There is no danger nor nuisance involved. Gratuitous pruning for the selfish benefit of onehouseholder should not be permitted, especially on TPO tree which the Council has a legal duty toprotect.

Beech trees are particularly at risk from consequences (including long term) from pruning,according to experts.

I oppose this application. I urge the Council's tree officer to inform the applicant once and for allthat their continuing attempts with serial applications to damage TPO trees are to be seen as anuisance, wasting everyone's time.

on 2020-11-12   OBJECT

It's attrition by small steps - two trees here, one there - one can only deduce that theowners at this address have decided to divide up their various applications until they get the wholerow lopped as they wanted in the first place in 2018! It is so transparent a ploy. I would like to thinkthat the planning committee have already realised this.2018 - permission refused to massively prune whole row of trees that were affecting theirswimming pool. (18/06369/VP)2020 - permission granted to lop two of the same trees - swimming pool not mentioned this time(20/022268/VP). It is mystifying in the extreme to see that a refusal was changed to a permission.2020 - new application to lop another tree in the same row (20/05068)All of the row of trees there have TPOs and are all mature and well shaped. The TPOs that theywere granted were intended to make sure they were looked after and not have healthy parts cut.In addition, the Council policy is not to recognise overhanging as a reason. I live the other side ofthe Stoke Lodge Parkland and I can see these mature trees and would want the TPOs that theywere worth of to be honoured.I urge the planning committee to look at this application in the round as there are several trees inthe row, rooted in Stoke Lodge, and gradually cutting them one after the other is just not justifiable.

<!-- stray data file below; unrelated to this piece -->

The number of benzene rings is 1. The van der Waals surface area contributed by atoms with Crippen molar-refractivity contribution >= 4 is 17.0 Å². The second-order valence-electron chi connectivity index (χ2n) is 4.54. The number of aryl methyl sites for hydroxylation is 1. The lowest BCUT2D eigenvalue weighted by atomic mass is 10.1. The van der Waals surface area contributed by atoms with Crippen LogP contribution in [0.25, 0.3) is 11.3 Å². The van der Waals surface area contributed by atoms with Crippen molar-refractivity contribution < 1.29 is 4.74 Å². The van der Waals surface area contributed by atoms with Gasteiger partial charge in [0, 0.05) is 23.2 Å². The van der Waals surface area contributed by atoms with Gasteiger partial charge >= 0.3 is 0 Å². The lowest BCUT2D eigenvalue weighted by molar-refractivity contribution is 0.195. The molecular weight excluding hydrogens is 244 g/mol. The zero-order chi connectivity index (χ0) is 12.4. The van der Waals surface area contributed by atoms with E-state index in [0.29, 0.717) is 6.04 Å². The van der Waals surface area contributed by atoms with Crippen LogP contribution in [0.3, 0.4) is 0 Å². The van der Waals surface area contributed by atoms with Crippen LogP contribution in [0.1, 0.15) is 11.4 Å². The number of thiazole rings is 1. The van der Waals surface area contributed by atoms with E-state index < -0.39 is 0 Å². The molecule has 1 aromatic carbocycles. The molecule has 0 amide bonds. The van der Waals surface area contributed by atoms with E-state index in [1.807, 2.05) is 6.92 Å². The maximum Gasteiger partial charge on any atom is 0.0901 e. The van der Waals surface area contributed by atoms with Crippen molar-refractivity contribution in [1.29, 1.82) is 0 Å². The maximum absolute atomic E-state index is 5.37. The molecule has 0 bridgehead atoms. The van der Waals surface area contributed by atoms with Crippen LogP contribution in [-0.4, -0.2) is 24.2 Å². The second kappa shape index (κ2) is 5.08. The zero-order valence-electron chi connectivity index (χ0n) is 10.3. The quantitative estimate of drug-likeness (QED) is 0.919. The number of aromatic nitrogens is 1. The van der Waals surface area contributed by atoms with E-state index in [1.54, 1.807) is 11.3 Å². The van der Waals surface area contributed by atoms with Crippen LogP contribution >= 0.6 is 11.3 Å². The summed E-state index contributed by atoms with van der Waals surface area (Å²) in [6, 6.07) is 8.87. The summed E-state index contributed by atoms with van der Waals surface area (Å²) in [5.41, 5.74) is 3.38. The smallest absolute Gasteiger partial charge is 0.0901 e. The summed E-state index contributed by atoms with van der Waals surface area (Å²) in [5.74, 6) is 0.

on 2020-11-12   OBJECT

Surely any tree that is considered worthy of TPO status, as in this case, must beoutstanding; therefore as guardians, BCC must safeguard from any unwarranted tree surgery.This majestic tree was planted long before 10 Stoke Paddock was built on land that was formerlypart of Stoke Lodge and thankfully, previous owners have respected the special status of this andother trees that border the property.However, new owners appear to have taken exception to the natural habit of trees that marginallyoverhang the fringes of expansive rolling lawns, despite growing on neighbouring land someconsiderable distance from the house. There is no threat to the property from roots so the onlyconclusion is that perhaps this is more about the south facing aspect of the garden and tiresometree shadows that traverse their garden daily.How unfortunate to imply these trees cause a nuisance when they actually protect neighbouringproperty from seasonal flooding, by absorbing excess water from the natural "floodplain" beyond;equally, all the parkland trees have taken hundreds of years to mature and grow within Councilowned land, so strict TPO rules should apply.How can we allow ignorance to undermine this delicate balance and possibly contribute to anotheruntimely demise; please, refuse this wholly unnecessary tree works.